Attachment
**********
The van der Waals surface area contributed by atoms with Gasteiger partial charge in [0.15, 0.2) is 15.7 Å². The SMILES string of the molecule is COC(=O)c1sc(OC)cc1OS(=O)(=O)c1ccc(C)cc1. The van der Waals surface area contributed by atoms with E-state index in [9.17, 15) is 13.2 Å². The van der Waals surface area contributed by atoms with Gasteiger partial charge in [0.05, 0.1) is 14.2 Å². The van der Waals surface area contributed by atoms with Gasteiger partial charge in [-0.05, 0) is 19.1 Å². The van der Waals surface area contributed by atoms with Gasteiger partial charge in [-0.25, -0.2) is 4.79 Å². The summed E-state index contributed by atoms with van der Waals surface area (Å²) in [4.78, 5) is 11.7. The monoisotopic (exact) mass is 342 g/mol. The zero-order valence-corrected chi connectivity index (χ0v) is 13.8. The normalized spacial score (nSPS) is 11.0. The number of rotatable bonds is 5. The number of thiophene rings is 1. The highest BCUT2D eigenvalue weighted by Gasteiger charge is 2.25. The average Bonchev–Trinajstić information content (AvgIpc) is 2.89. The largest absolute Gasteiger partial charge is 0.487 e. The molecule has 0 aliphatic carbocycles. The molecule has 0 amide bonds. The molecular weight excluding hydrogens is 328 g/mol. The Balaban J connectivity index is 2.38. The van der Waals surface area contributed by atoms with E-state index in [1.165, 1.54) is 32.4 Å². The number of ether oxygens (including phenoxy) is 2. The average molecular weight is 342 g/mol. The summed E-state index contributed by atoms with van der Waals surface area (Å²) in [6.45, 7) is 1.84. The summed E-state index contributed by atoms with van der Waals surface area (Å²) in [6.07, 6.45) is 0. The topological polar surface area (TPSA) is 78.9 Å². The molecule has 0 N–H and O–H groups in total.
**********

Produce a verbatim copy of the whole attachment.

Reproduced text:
The van der Waals surface area contributed by atoms with Gasteiger partial charge in [0.15, 0.2) is 15.7 Å². The SMILES string of the molecule is COC(=O)c1sc(OC)cc1OS(=O)(=O)c1ccc(C)cc1. The van der Waals surface area contributed by atoms with E-state index in [9.17, 15) is 13.2 Å². The van der Waals surface area contributed by atoms with Gasteiger partial charge in [0.05, 0.1) is 14.2 Å². The van der Waals surface area contributed by atoms with Gasteiger partial charge in [-0.05, 0) is 19.1 Å². The van der Waals surface area contributed by atoms with Gasteiger partial charge in [-0.25, -0.2) is 4.79 Å². The summed E-state index contributed by atoms with van der Waals surface area (Å²) in [4.78, 5) is 11.7. The monoisotopic (exact) mass is 342 g/mol. The zero-order valence-corrected chi connectivity index (χ0v) is 13.8. The normalized spacial score (nSPS) is 11.0. The number of rotatable bonds is 5. The number of thiophene rings is 1. The highest BCUT2D eigenvalue weighted by Gasteiger charge is 2.25. The average Bonchev–Trinajstić information content (AvgIpc) is 2.89. The largest absolute Gasteiger partial charge is 0.487 e. The molecule has 0 aliphatic carbocycles. The molecule has 0 amide bonds. The molecular weight excluding hydrogens is 328 g/mol. The Balaban J connectivity index is 2.38. The van der Waals surface area contributed by atoms with E-state index in [1.165, 1.54) is 32.4 Å². The number of ether oxygens (including phenoxy) is 2. The average molecular weight is 342 g/mol. The summed E-state index contributed by atoms with van der Waals surface area (Å²) in [6.45, 7) is 1.84. The summed E-state index contributed by atoms with van der Waals surface area (Å²) in [6.07, 6.45) is 0. The topological polar surface area (TPSA) is 78.9 Å². The molecule has 0 N–H and O–H groups in total.